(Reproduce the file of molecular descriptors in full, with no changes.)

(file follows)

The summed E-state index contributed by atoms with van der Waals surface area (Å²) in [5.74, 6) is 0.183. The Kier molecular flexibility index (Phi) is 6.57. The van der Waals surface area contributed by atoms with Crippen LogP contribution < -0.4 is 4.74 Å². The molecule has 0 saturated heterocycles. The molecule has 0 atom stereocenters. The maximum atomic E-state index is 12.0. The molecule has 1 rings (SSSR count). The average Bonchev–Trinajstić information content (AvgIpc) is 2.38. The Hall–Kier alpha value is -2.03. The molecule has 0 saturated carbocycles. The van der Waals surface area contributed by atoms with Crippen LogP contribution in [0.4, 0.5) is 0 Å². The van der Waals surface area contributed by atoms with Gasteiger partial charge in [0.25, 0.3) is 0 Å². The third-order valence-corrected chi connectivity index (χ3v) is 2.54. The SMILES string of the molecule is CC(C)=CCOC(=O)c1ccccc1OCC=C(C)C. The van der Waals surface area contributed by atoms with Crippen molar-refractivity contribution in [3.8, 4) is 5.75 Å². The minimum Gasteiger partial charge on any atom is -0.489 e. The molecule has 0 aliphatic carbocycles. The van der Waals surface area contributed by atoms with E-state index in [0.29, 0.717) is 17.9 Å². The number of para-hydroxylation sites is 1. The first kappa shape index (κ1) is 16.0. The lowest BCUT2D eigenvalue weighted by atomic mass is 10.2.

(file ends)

The summed E-state index contributed by atoms with van der Waals surface area (Å²) in [5.74, 6) is 0.183. The Kier molecular flexibility index (Phi) is 6.57. The van der Waals surface area contributed by atoms with Crippen LogP contribution < -0.4 is 4.74 Å². The molecule has 0 saturated heterocycles. The molecule has 0 atom stereocenters. The maximum atomic E-state index is 12.0. The molecule has 1 rings (SSSR count). The average Bonchev–Trinajstić information content (AvgIpc) is 2.38. The Hall–Kier alpha value is -2.03. The molecule has 0 saturated carbocycles. The van der Waals surface area contributed by atoms with Crippen LogP contribution in [0.4, 0.5) is 0 Å². The van der Waals surface area contributed by atoms with Gasteiger partial charge in [0.25, 0.3) is 0 Å². The third-order valence-corrected chi connectivity index (χ3v) is 2.54. The SMILES string of the molecule is CC(C)=CCOC(=O)c1ccccc1OCC=C(C)C. The van der Waals surface area contributed by atoms with Crippen molar-refractivity contribution in [3.8, 4) is 5.75 Å². The minimum Gasteiger partial charge on any atom is -0.489 e. The molecule has 0 aliphatic carbocycles. The van der Waals surface area contributed by atoms with E-state index in [0.29, 0.717) is 17.9 Å². The number of para-hydroxylation sites is 1. The first kappa shape index (κ1) is 16.0. The lowest BCUT2D eigenvalue weighted by atomic mass is 10.2.